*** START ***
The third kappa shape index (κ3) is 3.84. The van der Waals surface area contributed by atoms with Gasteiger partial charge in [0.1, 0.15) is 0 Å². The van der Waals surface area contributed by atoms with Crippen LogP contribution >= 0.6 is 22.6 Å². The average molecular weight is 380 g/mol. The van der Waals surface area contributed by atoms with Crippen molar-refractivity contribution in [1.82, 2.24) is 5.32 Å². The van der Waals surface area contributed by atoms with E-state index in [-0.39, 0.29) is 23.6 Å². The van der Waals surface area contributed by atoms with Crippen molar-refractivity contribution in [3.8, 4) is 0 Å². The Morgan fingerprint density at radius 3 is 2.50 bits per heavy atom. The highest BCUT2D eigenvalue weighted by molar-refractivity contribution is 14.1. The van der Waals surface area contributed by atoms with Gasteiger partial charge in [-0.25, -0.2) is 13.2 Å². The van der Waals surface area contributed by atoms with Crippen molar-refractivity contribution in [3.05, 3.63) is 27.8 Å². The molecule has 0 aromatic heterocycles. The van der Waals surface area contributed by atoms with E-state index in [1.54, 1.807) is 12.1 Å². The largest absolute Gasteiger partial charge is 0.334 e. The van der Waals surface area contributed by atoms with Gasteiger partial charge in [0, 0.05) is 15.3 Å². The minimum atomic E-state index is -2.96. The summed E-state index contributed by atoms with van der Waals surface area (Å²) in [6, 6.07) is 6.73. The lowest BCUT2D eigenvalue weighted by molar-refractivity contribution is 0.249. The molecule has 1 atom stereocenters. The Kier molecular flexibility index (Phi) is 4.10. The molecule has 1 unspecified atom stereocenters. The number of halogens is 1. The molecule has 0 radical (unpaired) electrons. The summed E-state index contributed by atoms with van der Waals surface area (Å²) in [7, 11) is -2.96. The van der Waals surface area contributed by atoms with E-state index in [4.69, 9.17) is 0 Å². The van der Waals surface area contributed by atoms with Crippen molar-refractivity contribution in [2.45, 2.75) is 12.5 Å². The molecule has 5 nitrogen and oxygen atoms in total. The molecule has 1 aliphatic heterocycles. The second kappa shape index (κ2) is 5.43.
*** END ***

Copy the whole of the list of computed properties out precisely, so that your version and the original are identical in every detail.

The third kappa shape index (κ3) is 3.84. The van der Waals surface area contributed by atoms with Gasteiger partial charge in [0.1, 0.15) is 0 Å². The van der Waals surface area contributed by atoms with Crippen LogP contribution >= 0.6 is 22.6 Å². The average molecular weight is 380 g/mol. The van der Waals surface area contributed by atoms with Crippen molar-refractivity contribution in [1.82, 2.24) is 5.32 Å². The van der Waals surface area contributed by atoms with E-state index in [-0.39, 0.29) is 23.6 Å². The van der Waals surface area contributed by atoms with Crippen molar-refractivity contribution in [3.8, 4) is 0 Å². The Morgan fingerprint density at radius 3 is 2.50 bits per heavy atom. The highest BCUT2D eigenvalue weighted by molar-refractivity contribution is 14.1. The van der Waals surface area contributed by atoms with Gasteiger partial charge in [-0.25, -0.2) is 13.2 Å². The van der Waals surface area contributed by atoms with Crippen molar-refractivity contribution in [3.05, 3.63) is 27.8 Å². The molecule has 0 aromatic heterocycles. The van der Waals surface area contributed by atoms with E-state index in [1.54, 1.807) is 12.1 Å². The largest absolute Gasteiger partial charge is 0.334 e. The van der Waals surface area contributed by atoms with Gasteiger partial charge in [0, 0.05) is 15.3 Å². The minimum atomic E-state index is -2.96. The summed E-state index contributed by atoms with van der Waals surface area (Å²) in [6, 6.07) is 6.73. The lowest BCUT2D eigenvalue weighted by molar-refractivity contribution is 0.249. The molecule has 1 atom stereocenters. The Kier molecular flexibility index (Phi) is 4.10. The molecule has 1 unspecified atom stereocenters. The number of halogens is 1. The molecule has 0 radical (unpaired) electrons. The summed E-state index contributed by atoms with van der Waals surface area (Å²) in [7, 11) is -2.96. The van der Waals surface area contributed by atoms with E-state index in [4.69, 9.17) is 0 Å². The van der Waals surface area contributed by atoms with Crippen molar-refractivity contribution in [2.45, 2.75) is 12.5 Å². The molecule has 5 nitrogen and oxygen atoms in total. The molecule has 1 aliphatic heterocycles. The second kappa shape index (κ2) is 5.43.